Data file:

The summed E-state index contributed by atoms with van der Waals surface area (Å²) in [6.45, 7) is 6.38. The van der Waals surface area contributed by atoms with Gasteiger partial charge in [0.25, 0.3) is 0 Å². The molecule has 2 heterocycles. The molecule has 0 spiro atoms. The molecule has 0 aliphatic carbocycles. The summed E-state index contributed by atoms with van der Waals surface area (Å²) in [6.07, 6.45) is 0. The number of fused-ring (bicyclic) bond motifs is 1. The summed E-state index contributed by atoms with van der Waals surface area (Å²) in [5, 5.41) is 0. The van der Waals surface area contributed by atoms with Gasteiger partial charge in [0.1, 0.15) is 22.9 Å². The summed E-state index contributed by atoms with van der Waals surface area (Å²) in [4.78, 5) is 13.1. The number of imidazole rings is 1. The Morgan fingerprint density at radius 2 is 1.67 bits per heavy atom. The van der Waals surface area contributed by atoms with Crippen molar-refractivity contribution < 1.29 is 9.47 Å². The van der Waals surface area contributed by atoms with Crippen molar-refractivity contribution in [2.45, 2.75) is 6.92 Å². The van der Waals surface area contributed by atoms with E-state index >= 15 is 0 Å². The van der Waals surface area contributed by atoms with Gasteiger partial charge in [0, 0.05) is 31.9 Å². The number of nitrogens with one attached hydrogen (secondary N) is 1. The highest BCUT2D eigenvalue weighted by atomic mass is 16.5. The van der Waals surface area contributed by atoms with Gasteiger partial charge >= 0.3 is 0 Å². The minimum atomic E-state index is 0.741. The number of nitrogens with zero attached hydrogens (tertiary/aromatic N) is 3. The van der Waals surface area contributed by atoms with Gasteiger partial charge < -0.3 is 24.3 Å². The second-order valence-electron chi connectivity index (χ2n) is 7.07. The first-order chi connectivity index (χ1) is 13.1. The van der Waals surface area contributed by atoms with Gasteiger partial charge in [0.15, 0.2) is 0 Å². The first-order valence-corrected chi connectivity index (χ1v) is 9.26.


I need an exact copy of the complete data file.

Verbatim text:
The summed E-state index contributed by atoms with van der Waals surface area (Å²) in [6.45, 7) is 6.38. The van der Waals surface area contributed by atoms with Gasteiger partial charge in [0.25, 0.3) is 0 Å². The molecule has 2 heterocycles. The molecule has 0 spiro atoms. The molecule has 0 aliphatic carbocycles. The summed E-state index contributed by atoms with van der Waals surface area (Å²) in [6.07, 6.45) is 0. The number of fused-ring (bicyclic) bond motifs is 1. The summed E-state index contributed by atoms with van der Waals surface area (Å²) in [5, 5.41) is 0. The van der Waals surface area contributed by atoms with Gasteiger partial charge in [0.1, 0.15) is 22.9 Å². The summed E-state index contributed by atoms with van der Waals surface area (Å²) in [4.78, 5) is 13.1. The number of imidazole rings is 1. The Morgan fingerprint density at radius 2 is 1.67 bits per heavy atom. The van der Waals surface area contributed by atoms with Crippen molar-refractivity contribution < 1.29 is 9.47 Å². The van der Waals surface area contributed by atoms with Crippen molar-refractivity contribution in [2.45, 2.75) is 6.92 Å². The van der Waals surface area contributed by atoms with E-state index >= 15 is 0 Å². The van der Waals surface area contributed by atoms with Gasteiger partial charge in [0, 0.05) is 31.9 Å². The number of nitrogens with one attached hydrogen (secondary N) is 1. The highest BCUT2D eigenvalue weighted by atomic mass is 16.5. The van der Waals surface area contributed by atoms with Gasteiger partial charge >= 0.3 is 0 Å². The minimum atomic E-state index is 0.741. The number of nitrogens with zero attached hydrogens (tertiary/aromatic N) is 3. The van der Waals surface area contributed by atoms with Gasteiger partial charge < -0.3 is 24.3 Å². The second-order valence-electron chi connectivity index (χ2n) is 7.07. The first-order chi connectivity index (χ1) is 13.1. The van der Waals surface area contributed by atoms with Gasteiger partial charge in [0.15, 0.2) is 0 Å². The first-order valence-corrected chi connectivity index (χ1v) is 9.26.